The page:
Coradai srl of Valdaone (Trento) is a company rooted firmly in the land, committed to giving new life to waste.
“Sustainable forest management is a good example of a low-impact, circular economy and represents an opportunity to create and distribute value in the territory,” states Imerio Pellizzari, owner of Coradai S.r.l. of Valdaone (Trento), a company specialised for two generations in wood activities. As an expert of the region where his company operates, Pellizzari is aware that only through best practices is it possible to protect the natural heritage of Trentino, while at the same time create a virtuous circle which generates opportunities for employment and income.
In addition to managing the lots from which it provides logs to local sawmills, Coradai is committed to giving new life to waste. “From these secondary raw materials we get several types of chips through a platform for biomass management, created in partnership with a local partner. Thanks to a mini cogeneration plant that produces 90 kW of electricity, but above all 210 kW of thermal energy, we can guarantee the correct drying of the chips, which we supply to three large power plants and other medium‑sized plants, such as schools or hotels and two greenhouses–all this within a radius of a few dozen kilometers from the production site. Our work focuses entirely on the South-Western Trentino region” – Pellizzari continues – “so we can count on the benefits of the short chain. This is an asset, because we work in a mountain environment, sometimes particularly hard and difficult to reach by mechanical means.”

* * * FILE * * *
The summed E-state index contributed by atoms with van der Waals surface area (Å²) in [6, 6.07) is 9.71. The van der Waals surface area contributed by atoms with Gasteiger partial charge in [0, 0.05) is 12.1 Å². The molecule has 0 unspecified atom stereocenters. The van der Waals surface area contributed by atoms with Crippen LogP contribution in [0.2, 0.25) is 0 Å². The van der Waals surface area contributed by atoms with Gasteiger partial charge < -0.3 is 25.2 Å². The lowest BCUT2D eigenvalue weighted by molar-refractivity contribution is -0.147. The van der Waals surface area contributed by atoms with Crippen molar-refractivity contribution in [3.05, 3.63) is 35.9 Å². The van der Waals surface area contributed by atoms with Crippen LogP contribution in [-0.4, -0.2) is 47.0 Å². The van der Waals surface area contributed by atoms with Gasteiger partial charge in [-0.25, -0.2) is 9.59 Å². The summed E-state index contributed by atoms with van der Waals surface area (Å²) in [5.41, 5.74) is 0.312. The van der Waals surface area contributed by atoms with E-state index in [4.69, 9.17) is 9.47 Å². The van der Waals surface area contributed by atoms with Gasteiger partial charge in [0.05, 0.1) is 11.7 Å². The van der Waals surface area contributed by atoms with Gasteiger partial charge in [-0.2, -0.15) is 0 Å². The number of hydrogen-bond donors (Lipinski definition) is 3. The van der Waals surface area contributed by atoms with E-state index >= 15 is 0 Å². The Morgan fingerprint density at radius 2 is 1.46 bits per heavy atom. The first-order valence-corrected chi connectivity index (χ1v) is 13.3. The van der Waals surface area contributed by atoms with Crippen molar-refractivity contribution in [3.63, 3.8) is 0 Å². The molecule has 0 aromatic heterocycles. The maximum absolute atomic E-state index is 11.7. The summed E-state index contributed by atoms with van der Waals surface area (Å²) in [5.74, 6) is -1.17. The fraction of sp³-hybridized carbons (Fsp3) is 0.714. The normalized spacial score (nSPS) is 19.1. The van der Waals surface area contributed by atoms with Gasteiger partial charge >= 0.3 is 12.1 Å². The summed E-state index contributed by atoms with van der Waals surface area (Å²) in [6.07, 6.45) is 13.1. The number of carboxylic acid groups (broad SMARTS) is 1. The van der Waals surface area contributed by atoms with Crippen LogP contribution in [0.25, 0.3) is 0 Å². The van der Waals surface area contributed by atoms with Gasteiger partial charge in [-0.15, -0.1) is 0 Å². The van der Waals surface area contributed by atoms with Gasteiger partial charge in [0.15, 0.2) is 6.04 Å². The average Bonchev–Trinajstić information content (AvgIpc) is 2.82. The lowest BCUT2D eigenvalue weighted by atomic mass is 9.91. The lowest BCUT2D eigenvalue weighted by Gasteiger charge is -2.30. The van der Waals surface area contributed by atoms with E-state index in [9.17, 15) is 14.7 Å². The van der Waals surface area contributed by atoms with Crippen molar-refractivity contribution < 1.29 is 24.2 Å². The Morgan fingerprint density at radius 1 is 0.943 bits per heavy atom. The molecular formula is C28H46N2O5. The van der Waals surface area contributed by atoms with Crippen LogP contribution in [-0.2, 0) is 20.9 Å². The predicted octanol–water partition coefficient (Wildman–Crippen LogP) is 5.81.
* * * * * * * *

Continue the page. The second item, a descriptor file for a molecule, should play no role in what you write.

Due to the location, the handling of vehicles and logistics are particularly significant budget items. The same cannot be said for the ten Coradai employees, the farthest of whom lives 4 km from the company’s headquarters. Also, local business strongly benefits from this activity, such as the maintenance of vehicles, spare parts, and other services which are almost exclusively local suppliers.
“The forestry sector,” Pellizzari says, “after many decades of semi-abandonment and in times of economic crisis, rediscovered a certain interest when we came back to the origins by re-evaluating renewable energy sources such as wood. Unfortunately, there is still much misinformation: contrary to what we think, businesses dealing with wood like ours are managing forests through a process aimed at their maintenance and improvement. Forest management is a complex operation with the purpose of achieving an economic return while keeping the guiding principle of safeguarding the forest itself. This is why it is important to think with a circular-economy perspective. So-called waste can be managed: abandoning it in the woods causes damage. For example, it attracts parasites which can also infect the healthy plants around. Better pick them up, “give air” to the forest in order to facilitate the growth of new trees and produce quality wood chips to be consumed locally. As sector operator, I hope the knowledge of the forestry world and the opportunities offered by it, will increase through moments of exchange and the spread of best practices. Only then we can keep believing in the future and creating that critical mass to give to our businesses the necessary confidence to invest, not only in installations and technology but also in human resources.”